The essential indexing and abstracting database for literature searching for Psychology, is PsycInfo. Depending on your topic it will be important to search other databases too.
A number of databases are highlighted on this page, but this list is not exhaustive. It may be useful to reference other subject guides, such as; Computer Science for Human Computer Interaction, Management, Language and Speech Sciences, Education or Neurology.
I would advise searching at least one of these databases as part of any literature search. Both are significant in terms of content and subject scope. Remember to check 'help' pages provided in each database, as the search operators and defaults for combining your search terms differ. Expect a large number of duplicate papers if you search both.
These services offer citation searching features and are key for bibliometrics.
Medline (or the freely available PubMed) would be key for the majority of literature searches for Psychology topics. Other databases may be relevant according to your research or topic area. This list is not comprehensive. See the A-Z database list for more.
The Medicine Subject Guide has a section on literature searching that covers techniques and resources that will be useful for a number of Psychology related topics and professionals.
Prospero is hosted by The Centre for Reviews and Dissemination, University of York. CRD is a "research department that specialises in evidence synthesis, assembling and analysing data from multiple research studies to generate policy relevant research." They provide a range of resources and publications useful for those undertaking systematic reviews.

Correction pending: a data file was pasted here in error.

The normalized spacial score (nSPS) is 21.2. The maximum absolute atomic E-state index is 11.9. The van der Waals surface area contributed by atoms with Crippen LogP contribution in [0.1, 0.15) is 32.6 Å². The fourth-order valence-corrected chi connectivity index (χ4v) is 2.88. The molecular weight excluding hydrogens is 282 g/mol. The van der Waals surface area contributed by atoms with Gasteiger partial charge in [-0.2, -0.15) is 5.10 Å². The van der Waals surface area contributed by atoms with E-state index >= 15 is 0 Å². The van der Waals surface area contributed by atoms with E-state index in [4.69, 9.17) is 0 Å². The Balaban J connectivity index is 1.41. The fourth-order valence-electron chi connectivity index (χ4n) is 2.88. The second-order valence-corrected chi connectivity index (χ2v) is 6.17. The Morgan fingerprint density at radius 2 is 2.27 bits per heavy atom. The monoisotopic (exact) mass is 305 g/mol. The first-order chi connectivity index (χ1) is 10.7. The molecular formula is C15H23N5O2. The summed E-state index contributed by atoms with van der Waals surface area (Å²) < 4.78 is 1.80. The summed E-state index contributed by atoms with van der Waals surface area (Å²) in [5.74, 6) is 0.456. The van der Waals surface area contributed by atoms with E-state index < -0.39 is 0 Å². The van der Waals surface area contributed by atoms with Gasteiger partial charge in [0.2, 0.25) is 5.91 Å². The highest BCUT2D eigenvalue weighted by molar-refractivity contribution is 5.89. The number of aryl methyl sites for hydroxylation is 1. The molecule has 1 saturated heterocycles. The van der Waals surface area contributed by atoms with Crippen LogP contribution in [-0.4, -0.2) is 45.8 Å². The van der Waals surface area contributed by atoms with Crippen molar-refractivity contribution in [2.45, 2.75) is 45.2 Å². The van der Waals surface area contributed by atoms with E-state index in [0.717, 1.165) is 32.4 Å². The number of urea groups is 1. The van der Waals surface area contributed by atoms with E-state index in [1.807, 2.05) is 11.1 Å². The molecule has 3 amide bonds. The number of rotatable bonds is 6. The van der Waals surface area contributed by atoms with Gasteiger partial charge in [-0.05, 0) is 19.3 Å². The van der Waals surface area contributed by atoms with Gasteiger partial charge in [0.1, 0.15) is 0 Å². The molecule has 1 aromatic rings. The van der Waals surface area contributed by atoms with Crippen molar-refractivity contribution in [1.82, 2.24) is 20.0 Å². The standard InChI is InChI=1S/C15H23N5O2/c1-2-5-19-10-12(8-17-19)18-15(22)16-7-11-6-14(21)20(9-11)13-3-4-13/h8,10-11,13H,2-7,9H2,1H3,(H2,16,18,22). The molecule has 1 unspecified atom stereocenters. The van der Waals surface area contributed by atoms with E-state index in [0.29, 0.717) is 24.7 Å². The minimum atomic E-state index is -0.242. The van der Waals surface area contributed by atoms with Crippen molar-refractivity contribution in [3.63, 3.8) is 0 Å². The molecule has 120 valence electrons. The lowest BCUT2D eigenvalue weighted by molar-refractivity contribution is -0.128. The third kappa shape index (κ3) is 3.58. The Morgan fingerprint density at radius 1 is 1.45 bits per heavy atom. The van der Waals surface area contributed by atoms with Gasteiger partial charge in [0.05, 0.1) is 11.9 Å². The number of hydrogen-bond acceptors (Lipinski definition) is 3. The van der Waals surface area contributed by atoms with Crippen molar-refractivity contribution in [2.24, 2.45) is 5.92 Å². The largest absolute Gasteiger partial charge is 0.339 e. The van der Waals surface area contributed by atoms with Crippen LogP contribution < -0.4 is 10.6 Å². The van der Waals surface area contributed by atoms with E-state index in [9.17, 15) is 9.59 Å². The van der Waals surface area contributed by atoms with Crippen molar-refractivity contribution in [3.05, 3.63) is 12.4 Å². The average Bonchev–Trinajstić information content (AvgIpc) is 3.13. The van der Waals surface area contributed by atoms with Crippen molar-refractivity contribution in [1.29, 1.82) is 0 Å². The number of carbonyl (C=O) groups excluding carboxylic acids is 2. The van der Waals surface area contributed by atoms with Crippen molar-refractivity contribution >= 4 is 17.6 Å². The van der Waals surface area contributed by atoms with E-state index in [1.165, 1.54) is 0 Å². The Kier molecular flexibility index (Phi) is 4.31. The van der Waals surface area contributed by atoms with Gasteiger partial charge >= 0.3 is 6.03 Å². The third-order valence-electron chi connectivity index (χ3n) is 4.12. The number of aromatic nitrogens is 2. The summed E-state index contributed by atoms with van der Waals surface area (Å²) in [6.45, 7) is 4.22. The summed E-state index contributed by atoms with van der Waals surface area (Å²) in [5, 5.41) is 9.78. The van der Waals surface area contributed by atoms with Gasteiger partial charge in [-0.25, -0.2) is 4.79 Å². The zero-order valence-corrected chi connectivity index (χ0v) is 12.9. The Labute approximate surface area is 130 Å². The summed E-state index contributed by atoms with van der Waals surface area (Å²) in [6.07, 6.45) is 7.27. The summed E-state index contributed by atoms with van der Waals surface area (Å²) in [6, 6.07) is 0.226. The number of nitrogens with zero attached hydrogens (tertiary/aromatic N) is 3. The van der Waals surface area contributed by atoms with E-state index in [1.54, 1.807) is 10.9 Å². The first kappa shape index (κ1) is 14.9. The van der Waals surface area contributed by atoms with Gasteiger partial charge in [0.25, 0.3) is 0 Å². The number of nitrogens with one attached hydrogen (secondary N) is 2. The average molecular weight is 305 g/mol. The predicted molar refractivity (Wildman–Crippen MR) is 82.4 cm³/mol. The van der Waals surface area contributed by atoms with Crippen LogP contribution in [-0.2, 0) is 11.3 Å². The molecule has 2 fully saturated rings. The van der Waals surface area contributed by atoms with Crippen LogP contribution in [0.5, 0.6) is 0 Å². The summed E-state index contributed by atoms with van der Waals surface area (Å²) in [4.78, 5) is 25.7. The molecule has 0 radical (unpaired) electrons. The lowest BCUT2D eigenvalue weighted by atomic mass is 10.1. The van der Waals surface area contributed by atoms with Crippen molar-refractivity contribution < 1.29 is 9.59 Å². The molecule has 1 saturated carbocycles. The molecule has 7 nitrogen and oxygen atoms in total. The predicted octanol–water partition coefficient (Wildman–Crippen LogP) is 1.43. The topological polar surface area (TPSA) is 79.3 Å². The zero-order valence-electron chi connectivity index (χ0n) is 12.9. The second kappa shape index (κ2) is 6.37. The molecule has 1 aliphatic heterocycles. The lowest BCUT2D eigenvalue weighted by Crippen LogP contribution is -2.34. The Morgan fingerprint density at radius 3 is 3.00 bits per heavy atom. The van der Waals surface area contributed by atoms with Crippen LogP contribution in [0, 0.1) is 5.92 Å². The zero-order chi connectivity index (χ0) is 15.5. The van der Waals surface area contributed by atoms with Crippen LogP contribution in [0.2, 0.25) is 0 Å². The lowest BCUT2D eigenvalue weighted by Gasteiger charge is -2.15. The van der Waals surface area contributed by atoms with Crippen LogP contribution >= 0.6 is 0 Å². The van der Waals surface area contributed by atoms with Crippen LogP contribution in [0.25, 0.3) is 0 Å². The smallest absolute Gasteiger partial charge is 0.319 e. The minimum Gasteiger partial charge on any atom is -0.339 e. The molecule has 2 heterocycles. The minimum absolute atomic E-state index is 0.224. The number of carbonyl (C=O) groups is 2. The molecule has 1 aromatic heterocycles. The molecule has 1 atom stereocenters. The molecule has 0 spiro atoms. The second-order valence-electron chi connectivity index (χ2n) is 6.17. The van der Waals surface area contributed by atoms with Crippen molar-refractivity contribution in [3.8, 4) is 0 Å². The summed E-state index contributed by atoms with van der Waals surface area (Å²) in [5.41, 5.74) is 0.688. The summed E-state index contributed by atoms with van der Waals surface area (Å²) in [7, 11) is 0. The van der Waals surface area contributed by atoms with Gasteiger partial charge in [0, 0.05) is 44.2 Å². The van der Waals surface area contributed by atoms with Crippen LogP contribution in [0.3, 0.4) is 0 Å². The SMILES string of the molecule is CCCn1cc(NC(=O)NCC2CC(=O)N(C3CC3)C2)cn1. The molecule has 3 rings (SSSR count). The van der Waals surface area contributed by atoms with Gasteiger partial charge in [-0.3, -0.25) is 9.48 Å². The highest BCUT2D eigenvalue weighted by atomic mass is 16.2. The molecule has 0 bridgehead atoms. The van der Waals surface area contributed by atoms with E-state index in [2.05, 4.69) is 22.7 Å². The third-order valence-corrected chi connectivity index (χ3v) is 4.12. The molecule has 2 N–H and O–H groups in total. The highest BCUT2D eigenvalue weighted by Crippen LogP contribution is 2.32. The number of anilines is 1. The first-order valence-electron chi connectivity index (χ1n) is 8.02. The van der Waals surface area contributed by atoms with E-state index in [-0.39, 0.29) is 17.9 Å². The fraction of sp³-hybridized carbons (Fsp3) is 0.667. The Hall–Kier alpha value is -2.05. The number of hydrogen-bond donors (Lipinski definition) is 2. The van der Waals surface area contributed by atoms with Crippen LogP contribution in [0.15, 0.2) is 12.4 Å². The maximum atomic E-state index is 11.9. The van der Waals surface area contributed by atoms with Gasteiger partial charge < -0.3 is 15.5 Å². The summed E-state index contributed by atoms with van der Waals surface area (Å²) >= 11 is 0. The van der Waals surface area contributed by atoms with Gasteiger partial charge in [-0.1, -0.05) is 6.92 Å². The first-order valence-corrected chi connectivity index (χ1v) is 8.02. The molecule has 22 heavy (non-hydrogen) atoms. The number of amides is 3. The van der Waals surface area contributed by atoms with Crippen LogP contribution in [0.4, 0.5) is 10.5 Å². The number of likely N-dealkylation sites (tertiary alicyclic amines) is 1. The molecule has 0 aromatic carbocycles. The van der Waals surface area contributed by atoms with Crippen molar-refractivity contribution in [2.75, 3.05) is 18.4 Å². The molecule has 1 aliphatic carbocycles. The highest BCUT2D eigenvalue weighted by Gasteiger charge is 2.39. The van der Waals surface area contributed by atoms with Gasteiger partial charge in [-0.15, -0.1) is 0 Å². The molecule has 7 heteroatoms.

Where you see the Findit@UCL icon, click on it to link to the full text.
Sometimes you will see a link to the publisher's site. Unless the article is open access, you might find that you can't reach the full text.
Clicking on the Findit@UCL link instead will link you to the full text via UCL's subscription access, if available.
When searching multiple databases, it is likely that you will find some papers multiple times. To save time, export your search results from each database search into reference management software, then remove duplicate records before reviewing the titles and abstracts. This is an important technique for systematic searches.